Tuesday 23 November 2010
Hansard of the Legislative Council
PAPERS) BILL 2010 (No. 70)
Mr FINCH (Rosevears) - Madam President, this is a fairly simple and straightforward proposal which I do not see any members of this House opposing, whether they are dedicated Independent members or members of a party. Surely there would not be anybody here who would oppose it.

Mr Aird - We want to see either Independent Labor, Independent Liberal or Independent Greens on the ballot paper, then we would have fairness.

Mr FINCH - Sorry, I am speaking -

Madam PRESIDENT - Order, the honourable member for Rosevears has the Floor. Everyone else will have their opportunity, including the Treasurer.

Mr Aird - What would you be, Independent Liberal, do you think?

Mr FINCH - I am speaking on behalf of dinky-di Independents. This merely allows people like me, Independent candidates, to in fact declare their independence on ballot papers just as members of parties declare their membership, and why not have the opportunity to have the others? Some years ago the member for Windermere stood and declared herself as independent Labor and I think that should be the case, that she should be able to declare that -

Mr Aird - Under this legislation you couldn't do that.

Mr FINCH - No, but when the person is elected next, under that situation they might want to bring that legislation forward as well and have things changed.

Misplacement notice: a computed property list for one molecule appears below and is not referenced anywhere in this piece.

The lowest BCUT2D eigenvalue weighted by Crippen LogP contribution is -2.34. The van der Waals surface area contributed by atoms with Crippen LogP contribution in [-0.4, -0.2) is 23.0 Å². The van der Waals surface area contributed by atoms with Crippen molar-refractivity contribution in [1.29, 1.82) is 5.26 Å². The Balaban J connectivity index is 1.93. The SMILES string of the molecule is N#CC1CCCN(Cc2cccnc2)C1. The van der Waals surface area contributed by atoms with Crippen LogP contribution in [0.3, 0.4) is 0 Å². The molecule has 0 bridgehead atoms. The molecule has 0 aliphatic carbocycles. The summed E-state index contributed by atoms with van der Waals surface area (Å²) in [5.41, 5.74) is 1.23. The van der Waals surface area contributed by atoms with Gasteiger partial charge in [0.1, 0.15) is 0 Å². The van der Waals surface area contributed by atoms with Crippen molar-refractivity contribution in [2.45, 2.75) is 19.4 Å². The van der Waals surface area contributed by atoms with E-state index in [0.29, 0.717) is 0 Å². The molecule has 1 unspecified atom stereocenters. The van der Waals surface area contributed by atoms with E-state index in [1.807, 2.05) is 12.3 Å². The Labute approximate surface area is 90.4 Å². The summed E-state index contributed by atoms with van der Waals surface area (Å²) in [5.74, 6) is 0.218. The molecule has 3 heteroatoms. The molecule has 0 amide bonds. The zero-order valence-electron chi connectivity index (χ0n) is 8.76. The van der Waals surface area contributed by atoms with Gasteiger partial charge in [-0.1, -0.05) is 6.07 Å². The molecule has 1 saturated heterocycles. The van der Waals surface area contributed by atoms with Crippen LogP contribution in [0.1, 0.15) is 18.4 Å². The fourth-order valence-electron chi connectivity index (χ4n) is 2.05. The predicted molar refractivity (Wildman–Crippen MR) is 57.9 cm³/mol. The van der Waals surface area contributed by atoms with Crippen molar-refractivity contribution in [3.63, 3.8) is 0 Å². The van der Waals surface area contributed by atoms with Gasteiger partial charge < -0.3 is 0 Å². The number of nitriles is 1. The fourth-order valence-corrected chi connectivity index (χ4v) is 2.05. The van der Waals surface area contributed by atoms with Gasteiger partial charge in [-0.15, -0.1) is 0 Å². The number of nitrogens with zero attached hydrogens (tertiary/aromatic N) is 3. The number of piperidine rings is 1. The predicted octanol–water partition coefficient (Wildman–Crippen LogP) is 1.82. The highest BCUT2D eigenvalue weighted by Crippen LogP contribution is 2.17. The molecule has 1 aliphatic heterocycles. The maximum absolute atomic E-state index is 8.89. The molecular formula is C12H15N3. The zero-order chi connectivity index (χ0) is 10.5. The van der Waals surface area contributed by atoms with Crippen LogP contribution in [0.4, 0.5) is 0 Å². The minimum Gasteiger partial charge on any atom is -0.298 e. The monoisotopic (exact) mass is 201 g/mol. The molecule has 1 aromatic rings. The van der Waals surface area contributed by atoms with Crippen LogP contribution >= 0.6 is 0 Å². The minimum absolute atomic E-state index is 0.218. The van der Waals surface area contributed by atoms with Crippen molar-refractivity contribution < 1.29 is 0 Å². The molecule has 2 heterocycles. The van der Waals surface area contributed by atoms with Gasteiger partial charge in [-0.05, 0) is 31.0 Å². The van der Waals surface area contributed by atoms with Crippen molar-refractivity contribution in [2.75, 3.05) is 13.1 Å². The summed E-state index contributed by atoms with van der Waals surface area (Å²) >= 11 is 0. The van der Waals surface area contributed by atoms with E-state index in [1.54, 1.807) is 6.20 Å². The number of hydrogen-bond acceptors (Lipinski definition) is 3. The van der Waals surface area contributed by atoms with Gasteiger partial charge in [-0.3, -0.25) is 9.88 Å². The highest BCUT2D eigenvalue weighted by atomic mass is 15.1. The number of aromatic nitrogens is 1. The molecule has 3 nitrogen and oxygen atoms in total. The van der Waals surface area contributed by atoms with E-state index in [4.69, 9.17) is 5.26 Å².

Mr Wilkinson - Some change after the election, of course. They stand as an independent and then they join a party.

Mr FINCH - When they come to their senses.

Mr Wilkinson - And the other way around.

Mr FINCH - I am incredulous of this unfair situation. It has really gone on for so long without it being noticed or corrected, and as the proposer of the bill put in his speech, this present situation is inequitable and inconsistent because candidates endorsed by a registered political party are able to indicate to voters on the ballot paper which political party they represent whereas Independent candidates cannot indicate that they are Independent.

Madam President, whilst most parties continue to make inroads - or try to - into the composition of the Legislative Council there is plenty of evidence that many electors prefer their Legislative Councillors to be free of party ties and those restrictions. The year 2010 may well become known as the 'year of the Independents' in the Federal sphere. We only have to look at the way people chose to vote, not only Federally but here in Tasmania for our Federal counterparts where party adversarial politics were on the nose with a proportion of Australian voters and I am reading that that is the way of the world. It is going to be our future as well.

Madam President, you do not have to be of a particular view on the value of Independents when considering this bill, all you have to do is have a notion of fairness. I strongly support this bill and I thank the member for Western Tiers for bringing the anomaly to our attention and for writing my speech.